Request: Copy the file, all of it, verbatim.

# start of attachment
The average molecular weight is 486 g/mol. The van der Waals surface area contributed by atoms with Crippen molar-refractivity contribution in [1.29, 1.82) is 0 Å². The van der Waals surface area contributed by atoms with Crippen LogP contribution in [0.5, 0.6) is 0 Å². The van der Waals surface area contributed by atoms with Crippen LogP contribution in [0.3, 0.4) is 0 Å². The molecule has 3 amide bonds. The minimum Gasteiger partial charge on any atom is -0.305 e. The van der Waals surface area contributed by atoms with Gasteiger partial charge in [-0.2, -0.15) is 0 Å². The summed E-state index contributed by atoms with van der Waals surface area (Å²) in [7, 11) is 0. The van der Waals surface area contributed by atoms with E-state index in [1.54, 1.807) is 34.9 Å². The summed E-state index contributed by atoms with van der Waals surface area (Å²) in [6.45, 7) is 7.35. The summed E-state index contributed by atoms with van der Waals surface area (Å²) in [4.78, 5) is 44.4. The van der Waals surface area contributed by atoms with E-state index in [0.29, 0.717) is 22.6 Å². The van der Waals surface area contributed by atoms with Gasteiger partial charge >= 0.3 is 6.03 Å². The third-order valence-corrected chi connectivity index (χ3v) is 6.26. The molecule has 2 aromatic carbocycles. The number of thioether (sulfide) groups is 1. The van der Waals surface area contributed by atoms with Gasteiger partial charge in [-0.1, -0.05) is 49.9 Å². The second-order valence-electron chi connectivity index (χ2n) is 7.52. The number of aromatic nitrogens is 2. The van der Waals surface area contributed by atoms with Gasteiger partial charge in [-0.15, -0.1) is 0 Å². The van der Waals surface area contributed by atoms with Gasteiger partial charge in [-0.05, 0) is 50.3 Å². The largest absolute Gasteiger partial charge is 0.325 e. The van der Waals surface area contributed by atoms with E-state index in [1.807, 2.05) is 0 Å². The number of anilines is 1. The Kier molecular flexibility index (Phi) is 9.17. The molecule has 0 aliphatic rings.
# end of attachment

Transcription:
The average molecular weight is 486 g/mol. The van der Waals surface area contributed by atoms with Crippen molar-refractivity contribution in [1.29, 1.82) is 0 Å². The van der Waals surface area contributed by atoms with Crippen LogP contribution in [0.5, 0.6) is 0 Å². The van der Waals surface area contributed by atoms with Crippen LogP contribution in [0.3, 0.4) is 0 Å². The molecule has 3 amide bonds. The minimum Gasteiger partial charge on any atom is -0.305 e. The van der Waals surface area contributed by atoms with Gasteiger partial charge in [-0.2, -0.15) is 0 Å². The summed E-state index contributed by atoms with van der Waals surface area (Å²) in [7, 11) is 0. The van der Waals surface area contributed by atoms with E-state index in [1.54, 1.807) is 34.9 Å². The summed E-state index contributed by atoms with van der Waals surface area (Å²) in [6.45, 7) is 7.35. The summed E-state index contributed by atoms with van der Waals surface area (Å²) in [4.78, 5) is 44.4. The van der Waals surface area contributed by atoms with E-state index in [0.29, 0.717) is 22.6 Å². The van der Waals surface area contributed by atoms with Gasteiger partial charge >= 0.3 is 6.03 Å². The third-order valence-corrected chi connectivity index (χ3v) is 6.26. The molecule has 2 aromatic carbocycles. The number of thioether (sulfide) groups is 1. The van der Waals surface area contributed by atoms with Gasteiger partial charge in [-0.1, -0.05) is 49.9 Å². The second-order valence-electron chi connectivity index (χ2n) is 7.52. The number of aromatic nitrogens is 2. The van der Waals surface area contributed by atoms with Gasteiger partial charge in [-0.15, -0.1) is 0 Å². The van der Waals surface area contributed by atoms with Gasteiger partial charge in [-0.05, 0) is 50.3 Å². The largest absolute Gasteiger partial charge is 0.325 e. The van der Waals surface area contributed by atoms with E-state index in [1.807, 2.05) is 0 Å². The number of anilines is 1. The Kier molecular flexibility index (Phi) is 9.17. The molecule has 0 aliphatic rings.